Today’s ubiquitous billion-dollar dating and relationship industry (books, ebooks, seminars, webinars, coaching, courses, matchmaking, dating sites, and more), flashily casts doubt on the old saying “money can’t buy love.”
Emails appear daily in my inbox with subject lines like “50% off everything you need to find love now” and “Without the secret information in my best-selling program you will never find the love you want and deserve.”
Facebook and Twitter feed me links to outrageously-priced products with the promise of revealing the real reason I don’t have a relationship and how I can fix that.
Objections to the cost are addressed even before they’re spoken, with sneaky statements like “You may be thinking it’s a lot of money, but aren’t you worth it?”
Dating sites let you sign up for free, but prevent you from actually communicating with anyone unless you pay a high monthly fee.
I get it, I really do. These entrepreneurs need to make a living. Their business, their bread and butter, is love.
And most of the time, I’m okay with not having hundreds of extra dollars in my budget to buy me love—trusting instead that maybe some glorious day it will arrive the old-fashioned way.
But this week when I read the majority opinion written by Justice Anthony Kennedy in the landmark marriage equality US Supreme Court ruling, I almost started to cry.
“Marriage responds to the universal fear,” wrote Kennedy, “ that a lonely person might call out only to find no one there. It offers the hope of companionship and understanding and assurance that while both still live there will be someone to care for the other.”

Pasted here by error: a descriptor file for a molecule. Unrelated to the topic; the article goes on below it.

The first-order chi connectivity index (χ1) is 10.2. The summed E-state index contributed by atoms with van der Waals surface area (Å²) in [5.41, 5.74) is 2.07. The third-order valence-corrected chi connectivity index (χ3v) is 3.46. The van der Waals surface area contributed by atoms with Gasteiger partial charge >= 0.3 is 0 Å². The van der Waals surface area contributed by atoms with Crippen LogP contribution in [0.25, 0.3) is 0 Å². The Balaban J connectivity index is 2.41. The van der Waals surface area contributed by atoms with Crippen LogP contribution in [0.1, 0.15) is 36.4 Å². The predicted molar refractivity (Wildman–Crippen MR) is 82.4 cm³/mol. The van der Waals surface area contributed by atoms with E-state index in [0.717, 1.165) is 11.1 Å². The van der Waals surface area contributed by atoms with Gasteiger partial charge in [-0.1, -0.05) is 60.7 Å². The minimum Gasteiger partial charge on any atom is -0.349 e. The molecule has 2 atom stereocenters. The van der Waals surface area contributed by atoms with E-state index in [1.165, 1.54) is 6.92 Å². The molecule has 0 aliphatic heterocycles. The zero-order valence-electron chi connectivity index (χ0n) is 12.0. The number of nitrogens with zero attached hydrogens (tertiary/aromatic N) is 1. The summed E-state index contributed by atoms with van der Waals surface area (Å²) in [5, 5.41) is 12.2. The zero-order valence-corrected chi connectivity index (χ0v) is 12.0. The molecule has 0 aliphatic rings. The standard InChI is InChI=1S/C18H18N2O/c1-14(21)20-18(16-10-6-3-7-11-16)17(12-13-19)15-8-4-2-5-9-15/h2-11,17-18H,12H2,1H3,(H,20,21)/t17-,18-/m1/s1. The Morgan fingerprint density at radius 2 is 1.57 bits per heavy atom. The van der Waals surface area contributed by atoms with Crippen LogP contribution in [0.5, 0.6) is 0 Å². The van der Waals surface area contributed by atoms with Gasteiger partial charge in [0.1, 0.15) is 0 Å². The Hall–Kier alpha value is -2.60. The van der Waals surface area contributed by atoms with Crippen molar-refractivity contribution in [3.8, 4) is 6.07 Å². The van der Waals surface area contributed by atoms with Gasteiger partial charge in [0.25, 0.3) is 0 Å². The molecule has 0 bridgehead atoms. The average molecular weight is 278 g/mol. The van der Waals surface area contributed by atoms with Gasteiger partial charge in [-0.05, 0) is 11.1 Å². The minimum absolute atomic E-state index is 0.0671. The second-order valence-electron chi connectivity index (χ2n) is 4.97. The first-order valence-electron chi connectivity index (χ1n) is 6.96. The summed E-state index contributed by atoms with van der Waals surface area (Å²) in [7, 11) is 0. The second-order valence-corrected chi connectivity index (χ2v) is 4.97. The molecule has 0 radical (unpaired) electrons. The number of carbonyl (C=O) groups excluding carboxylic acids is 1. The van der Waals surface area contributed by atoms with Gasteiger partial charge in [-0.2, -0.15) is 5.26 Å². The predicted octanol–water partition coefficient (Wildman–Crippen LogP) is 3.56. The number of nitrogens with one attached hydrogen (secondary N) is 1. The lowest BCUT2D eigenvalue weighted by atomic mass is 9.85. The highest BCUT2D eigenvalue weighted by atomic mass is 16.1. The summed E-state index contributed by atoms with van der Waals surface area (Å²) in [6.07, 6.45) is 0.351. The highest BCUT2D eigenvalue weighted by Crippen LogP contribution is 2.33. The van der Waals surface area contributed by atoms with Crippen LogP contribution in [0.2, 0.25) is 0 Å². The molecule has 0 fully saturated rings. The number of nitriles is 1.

Sniff sniff. (Not kidding.)
“No union is more profound than marriage, for it embodies the highest ideals of love, fidelity, devotion, sacrifice, and family. In forming a marital union, two people become something greater than once they were.”
I want to become something greater too.
“Their hope is not to be condemned to live in loneliness, excluded from one of civilization’s oldest institutions.”
I don’t want to live in loneliness either.
I admit it, I’m jealous of the gays in love whose cause Kennedy champions. (Not just the gays, of course; that’s merely the context of his glorious marriage-magnifying words.)
After reading the entire opinion replete with a myriad of both practical and romantic reasons to covet marriage , I pensively posted on Facebook:
“Now if only the inalienable right of everyone to marry for love meant that everyone who wanted to could actually find a loving spouse, to save them from the horrible Hell of the Unmarried that Justice Kennedy so eloquently and passionately described. #marriage #majorityopinion #love”
Some of my friends, naturally, responded with “Lol,” and yes, I did write it with my humor intact, but I also meant it quite sincerely.
I have done, and continue to do, all in my power to find “the one.” I found him once, or rather thought I had, birthed beautiful children and believed we were happily ever after; but alas, the dragon destroyed that fairy tale and I find myself alone again.
Dating and relationship books take up a reasonable amount of space on my well-stocked bookshelves, and I’ve bought a few programs, attended some webinars and read voraciously online. A caring Facebook support group shares personal stories and advice, and I follow many of the top gurus. My therapist/coach helps me work through my issues and even she thinks I’m “relationship ready.”
I’ve tried online dating sites, but not the expensive ones…which brings me back to my proposal (not a marriage proposal, obviously):
How about a law against monetizing love?
How about no one can charge us for dating sites, matchmaking, relationship advice and proprietary secrets of everlasting love?
I know, I know, it’s a dream ahead of its time. And it will probably never fly in a capitalistic society.
So for now, I wait. Perhaps my prince will come.
But in the meantime, I’m happy for the couples in love who can finally marry when they couldn’t before. My envy does not trump empathy.
(Feel free to drop dating, relationship and love tips in my busking bucket, aka the comments section, below.)
Author: Melanie Murphy Myer
Editor: Evan Yerburgh
Photos: Author’s Own